Through Painted Deserts by author Donald Miller is an updated/republished version of his first book, Prayer and the Art of Volkswagen Maintenance. The original version was not a big seller, but after Miller became more widely known, his publisher decided to repackage it and try again. The book is a true-to-life account of the author's coming of age season, where he left his home and the life that he knew and set out on the open road.
"It's interesting how you sometimes have to leave home before you can ask the difficult questions, how the questions never come up in the room you grew up in, in the town in which you were born. It's funny how you can't ask difficult questions in a familiar place."
The journey documents a sort of pilgrimage when Miller was 21 as he and his friend Paul set out from Houston, Texas on their way to Portland, Oregon and the rest of their lives. They made the trip in a beat-up, hunk-of-junk, VW van. The rust bucket was finicky and unreliable, but it slowed them down and forced them to frame some perspective, and strangely enough, it also served them to appreciate their faith a bit more. The scenes and adventures and folks encountered along the way helped them to understand that life was meant to be lived, not just endured. Out on their own, barely two nickels to rub together, making their way day by day, moment by moment, allowed them to learn that possessions and stuff and never-ending aspirations are not the key to happiness. That key is found in relationship.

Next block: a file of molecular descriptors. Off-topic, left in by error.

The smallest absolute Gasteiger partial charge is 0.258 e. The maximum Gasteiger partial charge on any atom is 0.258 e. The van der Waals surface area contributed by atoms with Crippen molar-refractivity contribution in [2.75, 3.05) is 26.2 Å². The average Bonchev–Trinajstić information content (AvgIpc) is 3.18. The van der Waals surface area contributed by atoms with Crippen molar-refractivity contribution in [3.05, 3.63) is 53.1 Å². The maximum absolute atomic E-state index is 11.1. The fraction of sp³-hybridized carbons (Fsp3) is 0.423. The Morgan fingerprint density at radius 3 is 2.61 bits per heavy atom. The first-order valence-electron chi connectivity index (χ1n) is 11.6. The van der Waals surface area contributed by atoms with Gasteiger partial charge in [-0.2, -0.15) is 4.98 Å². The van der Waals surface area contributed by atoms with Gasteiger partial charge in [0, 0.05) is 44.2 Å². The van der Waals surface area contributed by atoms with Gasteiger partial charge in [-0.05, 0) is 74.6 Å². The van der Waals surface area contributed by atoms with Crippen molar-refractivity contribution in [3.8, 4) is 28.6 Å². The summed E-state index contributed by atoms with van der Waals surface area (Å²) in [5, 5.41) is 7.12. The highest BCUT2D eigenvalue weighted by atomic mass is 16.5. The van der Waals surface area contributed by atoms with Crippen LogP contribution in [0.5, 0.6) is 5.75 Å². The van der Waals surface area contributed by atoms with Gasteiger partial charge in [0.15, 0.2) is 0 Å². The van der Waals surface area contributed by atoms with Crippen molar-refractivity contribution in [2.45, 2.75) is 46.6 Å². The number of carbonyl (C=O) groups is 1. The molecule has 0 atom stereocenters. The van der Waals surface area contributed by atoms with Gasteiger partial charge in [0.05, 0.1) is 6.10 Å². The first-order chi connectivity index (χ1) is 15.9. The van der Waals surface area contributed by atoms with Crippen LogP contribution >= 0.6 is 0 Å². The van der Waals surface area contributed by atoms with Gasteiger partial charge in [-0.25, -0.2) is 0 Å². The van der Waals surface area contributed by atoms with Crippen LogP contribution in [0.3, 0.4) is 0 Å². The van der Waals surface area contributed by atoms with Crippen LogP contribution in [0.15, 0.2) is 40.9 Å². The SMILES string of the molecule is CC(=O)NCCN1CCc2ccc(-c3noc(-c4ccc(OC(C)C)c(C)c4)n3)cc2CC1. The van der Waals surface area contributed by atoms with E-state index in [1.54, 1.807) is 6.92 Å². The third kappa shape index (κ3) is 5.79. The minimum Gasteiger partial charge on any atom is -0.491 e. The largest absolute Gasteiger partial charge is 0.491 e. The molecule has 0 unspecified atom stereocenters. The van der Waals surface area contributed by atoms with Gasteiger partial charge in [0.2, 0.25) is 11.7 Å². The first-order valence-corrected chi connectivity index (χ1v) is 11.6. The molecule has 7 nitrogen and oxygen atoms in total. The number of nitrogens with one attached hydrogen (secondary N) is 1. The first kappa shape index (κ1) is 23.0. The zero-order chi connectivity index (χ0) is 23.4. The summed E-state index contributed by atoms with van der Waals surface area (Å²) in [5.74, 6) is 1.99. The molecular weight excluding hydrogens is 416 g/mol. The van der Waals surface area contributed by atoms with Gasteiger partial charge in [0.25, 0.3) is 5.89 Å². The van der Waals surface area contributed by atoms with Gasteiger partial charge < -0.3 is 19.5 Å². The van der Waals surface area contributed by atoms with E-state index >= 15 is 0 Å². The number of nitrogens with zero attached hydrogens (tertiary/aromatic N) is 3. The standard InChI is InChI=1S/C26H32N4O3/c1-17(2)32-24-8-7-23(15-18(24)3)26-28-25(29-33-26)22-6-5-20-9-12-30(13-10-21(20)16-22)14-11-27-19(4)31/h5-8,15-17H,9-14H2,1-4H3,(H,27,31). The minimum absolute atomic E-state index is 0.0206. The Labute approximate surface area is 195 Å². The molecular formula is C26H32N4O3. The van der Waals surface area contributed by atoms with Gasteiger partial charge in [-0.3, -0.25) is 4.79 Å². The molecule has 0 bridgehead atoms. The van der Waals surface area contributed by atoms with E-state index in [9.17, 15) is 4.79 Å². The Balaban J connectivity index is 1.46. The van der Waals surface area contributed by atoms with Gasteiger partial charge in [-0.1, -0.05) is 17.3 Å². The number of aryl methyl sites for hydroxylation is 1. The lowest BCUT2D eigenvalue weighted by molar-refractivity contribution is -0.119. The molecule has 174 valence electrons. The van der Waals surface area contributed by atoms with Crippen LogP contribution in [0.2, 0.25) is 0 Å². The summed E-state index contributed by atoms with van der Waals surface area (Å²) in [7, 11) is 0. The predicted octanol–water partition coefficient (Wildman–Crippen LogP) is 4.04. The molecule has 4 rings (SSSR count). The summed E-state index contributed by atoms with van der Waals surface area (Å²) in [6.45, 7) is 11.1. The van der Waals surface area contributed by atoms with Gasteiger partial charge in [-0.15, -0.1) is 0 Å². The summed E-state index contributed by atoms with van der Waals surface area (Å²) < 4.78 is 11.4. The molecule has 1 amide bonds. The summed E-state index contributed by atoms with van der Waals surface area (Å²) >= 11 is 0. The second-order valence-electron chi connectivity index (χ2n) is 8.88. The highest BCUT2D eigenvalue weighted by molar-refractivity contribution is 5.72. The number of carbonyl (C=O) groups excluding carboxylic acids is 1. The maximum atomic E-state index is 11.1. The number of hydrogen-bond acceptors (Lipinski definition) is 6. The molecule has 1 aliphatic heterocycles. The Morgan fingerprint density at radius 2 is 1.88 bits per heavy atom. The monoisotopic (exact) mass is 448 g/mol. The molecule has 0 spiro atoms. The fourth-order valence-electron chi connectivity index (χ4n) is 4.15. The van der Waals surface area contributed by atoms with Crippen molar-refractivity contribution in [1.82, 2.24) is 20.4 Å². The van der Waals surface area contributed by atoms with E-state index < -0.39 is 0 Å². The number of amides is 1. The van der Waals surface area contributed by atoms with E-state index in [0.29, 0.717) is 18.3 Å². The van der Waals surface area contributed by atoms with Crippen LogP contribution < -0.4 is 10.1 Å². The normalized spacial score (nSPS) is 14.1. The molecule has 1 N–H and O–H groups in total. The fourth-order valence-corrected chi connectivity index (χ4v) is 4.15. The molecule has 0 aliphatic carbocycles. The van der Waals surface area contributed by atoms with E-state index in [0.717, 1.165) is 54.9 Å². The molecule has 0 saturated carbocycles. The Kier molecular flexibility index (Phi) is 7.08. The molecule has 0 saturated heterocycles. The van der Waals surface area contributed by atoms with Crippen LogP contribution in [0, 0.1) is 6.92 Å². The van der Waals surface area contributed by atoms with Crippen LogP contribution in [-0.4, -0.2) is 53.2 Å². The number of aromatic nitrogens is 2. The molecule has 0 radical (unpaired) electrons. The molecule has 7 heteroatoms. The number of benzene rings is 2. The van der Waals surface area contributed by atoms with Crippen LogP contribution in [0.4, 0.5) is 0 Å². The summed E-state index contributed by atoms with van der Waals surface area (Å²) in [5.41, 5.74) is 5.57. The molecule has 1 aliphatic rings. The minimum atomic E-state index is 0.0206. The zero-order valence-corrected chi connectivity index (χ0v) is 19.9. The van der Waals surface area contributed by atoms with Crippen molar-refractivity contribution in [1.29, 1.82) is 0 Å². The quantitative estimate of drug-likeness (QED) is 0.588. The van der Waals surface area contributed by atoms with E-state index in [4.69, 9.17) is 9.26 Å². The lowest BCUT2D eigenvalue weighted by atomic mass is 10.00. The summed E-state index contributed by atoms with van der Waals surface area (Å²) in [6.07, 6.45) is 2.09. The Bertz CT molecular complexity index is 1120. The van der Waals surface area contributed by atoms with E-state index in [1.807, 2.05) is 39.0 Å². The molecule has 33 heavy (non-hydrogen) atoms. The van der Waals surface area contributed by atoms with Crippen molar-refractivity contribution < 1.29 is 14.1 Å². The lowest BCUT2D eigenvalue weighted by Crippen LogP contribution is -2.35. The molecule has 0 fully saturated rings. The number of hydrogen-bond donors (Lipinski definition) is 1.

The book's dedication is written to Miller's mother, "Mom, here is the first book, rewritten a bit. I didn't know, when I was living it, that it was about leaving home. I think you always knew. Thanks for letting me go. This will always be yours." I found this touching, as I did the whole book. A fun and worthwhile read.